If (people) think buying everything online is going to mean lower food prices, they have another thing coming.
Milwaukee, WI (PRWEB) October 19, 2016
Online shopping is becoming a way of life. The number of pointing and clicking instead of standing in line at the store is increasing at an amazing rate. A recent study estimates online retail will be a half-a-trillion dollar business by 2020.
More recently the trend of online shopping for groceries has seen major growth. Whether it’s buying from a store’s website or make-at-home meals, it’s estimated that 12 percent of all food shopping will be done online in the next three years.
Some people think it’s much easier to search online than going down the grocery store aisles, but could this trend actually hurt consumers?
That’s the focus of “Attribute Search in Online Retailing,” a paper authored by Timothy Richards of Arizona State University and Steve Hamilton of Cal Poly, San Luis Obispo, and selected for the American Journal of Agricultural Economics.
“People are really concerned about the price of groceries,” Richards said. “But if they think buying everything online is going to mean lower food prices, they have another thing coming.”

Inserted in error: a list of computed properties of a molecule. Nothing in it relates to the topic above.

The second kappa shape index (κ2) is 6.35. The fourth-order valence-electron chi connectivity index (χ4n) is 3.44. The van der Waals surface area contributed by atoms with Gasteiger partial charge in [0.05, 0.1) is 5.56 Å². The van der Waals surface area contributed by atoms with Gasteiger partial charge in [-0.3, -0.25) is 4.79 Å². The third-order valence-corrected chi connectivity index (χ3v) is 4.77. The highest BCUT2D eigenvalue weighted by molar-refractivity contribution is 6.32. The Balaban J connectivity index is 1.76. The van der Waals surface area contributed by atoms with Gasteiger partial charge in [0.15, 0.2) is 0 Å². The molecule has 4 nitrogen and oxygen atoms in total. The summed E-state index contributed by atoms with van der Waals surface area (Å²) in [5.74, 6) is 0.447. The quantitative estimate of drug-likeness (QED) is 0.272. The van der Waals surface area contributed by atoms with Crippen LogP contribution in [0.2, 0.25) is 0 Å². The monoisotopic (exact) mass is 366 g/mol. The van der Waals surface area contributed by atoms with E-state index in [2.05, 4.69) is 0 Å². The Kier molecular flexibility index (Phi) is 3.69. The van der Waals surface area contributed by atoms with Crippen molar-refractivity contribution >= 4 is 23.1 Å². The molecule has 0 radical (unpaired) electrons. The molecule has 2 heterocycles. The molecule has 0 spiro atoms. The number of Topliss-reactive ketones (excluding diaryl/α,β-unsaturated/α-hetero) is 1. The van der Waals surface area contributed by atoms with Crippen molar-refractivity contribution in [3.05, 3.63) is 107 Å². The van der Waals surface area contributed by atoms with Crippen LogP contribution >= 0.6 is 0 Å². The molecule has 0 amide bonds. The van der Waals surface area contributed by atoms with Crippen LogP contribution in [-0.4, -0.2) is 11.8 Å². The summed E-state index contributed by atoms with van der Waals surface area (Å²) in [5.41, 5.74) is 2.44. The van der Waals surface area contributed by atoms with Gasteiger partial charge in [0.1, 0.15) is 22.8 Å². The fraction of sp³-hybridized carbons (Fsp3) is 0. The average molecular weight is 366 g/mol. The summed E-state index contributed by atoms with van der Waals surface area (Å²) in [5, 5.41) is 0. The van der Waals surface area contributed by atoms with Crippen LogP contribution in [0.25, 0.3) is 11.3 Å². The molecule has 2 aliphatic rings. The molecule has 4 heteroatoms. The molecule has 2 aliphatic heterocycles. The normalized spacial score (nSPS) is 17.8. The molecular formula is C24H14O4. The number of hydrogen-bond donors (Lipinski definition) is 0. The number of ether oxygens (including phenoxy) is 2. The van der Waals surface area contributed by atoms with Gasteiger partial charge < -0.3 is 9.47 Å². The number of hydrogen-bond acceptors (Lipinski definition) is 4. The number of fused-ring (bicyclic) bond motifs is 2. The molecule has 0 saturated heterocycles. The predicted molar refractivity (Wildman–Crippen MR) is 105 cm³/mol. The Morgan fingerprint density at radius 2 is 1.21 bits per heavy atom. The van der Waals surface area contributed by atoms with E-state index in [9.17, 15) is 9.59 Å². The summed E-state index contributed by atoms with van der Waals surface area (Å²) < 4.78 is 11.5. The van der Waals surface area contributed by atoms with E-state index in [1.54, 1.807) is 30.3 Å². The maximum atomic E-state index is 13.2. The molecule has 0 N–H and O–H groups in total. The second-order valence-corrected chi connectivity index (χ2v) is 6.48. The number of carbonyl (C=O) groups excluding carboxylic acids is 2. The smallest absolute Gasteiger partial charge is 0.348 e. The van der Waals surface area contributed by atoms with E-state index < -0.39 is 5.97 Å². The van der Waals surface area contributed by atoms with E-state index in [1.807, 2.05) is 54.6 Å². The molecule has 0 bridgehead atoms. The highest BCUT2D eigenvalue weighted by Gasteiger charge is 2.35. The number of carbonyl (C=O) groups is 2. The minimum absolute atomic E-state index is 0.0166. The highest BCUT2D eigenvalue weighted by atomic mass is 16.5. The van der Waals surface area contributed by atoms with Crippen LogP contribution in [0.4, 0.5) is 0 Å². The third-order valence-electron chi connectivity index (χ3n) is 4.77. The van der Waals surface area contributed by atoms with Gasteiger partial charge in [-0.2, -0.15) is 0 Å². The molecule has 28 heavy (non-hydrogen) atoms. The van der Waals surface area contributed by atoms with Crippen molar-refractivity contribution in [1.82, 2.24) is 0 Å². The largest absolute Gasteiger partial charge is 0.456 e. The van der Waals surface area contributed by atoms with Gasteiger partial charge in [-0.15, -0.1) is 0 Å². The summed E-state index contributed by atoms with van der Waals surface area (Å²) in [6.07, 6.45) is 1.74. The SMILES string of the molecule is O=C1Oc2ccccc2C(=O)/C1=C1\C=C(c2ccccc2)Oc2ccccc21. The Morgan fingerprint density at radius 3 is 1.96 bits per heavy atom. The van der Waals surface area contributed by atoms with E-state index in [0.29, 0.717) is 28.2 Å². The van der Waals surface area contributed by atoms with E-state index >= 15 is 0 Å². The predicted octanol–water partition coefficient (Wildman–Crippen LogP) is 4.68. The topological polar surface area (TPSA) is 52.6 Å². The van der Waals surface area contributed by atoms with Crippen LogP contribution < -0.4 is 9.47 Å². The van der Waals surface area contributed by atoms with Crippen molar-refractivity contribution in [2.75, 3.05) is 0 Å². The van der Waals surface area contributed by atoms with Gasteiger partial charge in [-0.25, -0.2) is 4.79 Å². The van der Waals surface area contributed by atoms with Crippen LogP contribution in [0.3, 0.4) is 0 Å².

Richards and his co-authors analyzed the spending habits of households participating in the comScore Web Behavior Panel to assess searches, purchases, and prices. So what is driving the price increase compared to stopping by your local store? To access the paper, or to set up an interview with the author, please contact Jay Saunders in the AAEA Business Office.
ABOUT AAEA: Established in 1910, the Agricultural & Applied Economics Association (AAEA) is the leading professional association for agricultural and applied economists, with 2,500 members in more than 20 countries. Members of the AAEA work in academic or government institutions as well as in industry and not-for-profit organizations, and engage in a variety of research, teaching, and outreach activities in the areas of agriculture, the environment, food, health, and international development. The AAEA publishes two journals, the American Journal of Agricultural Economics and Applied Economic Perspectives & Policy, as well as the online magazine Choices. To learn more, visit http://www.aaea.org.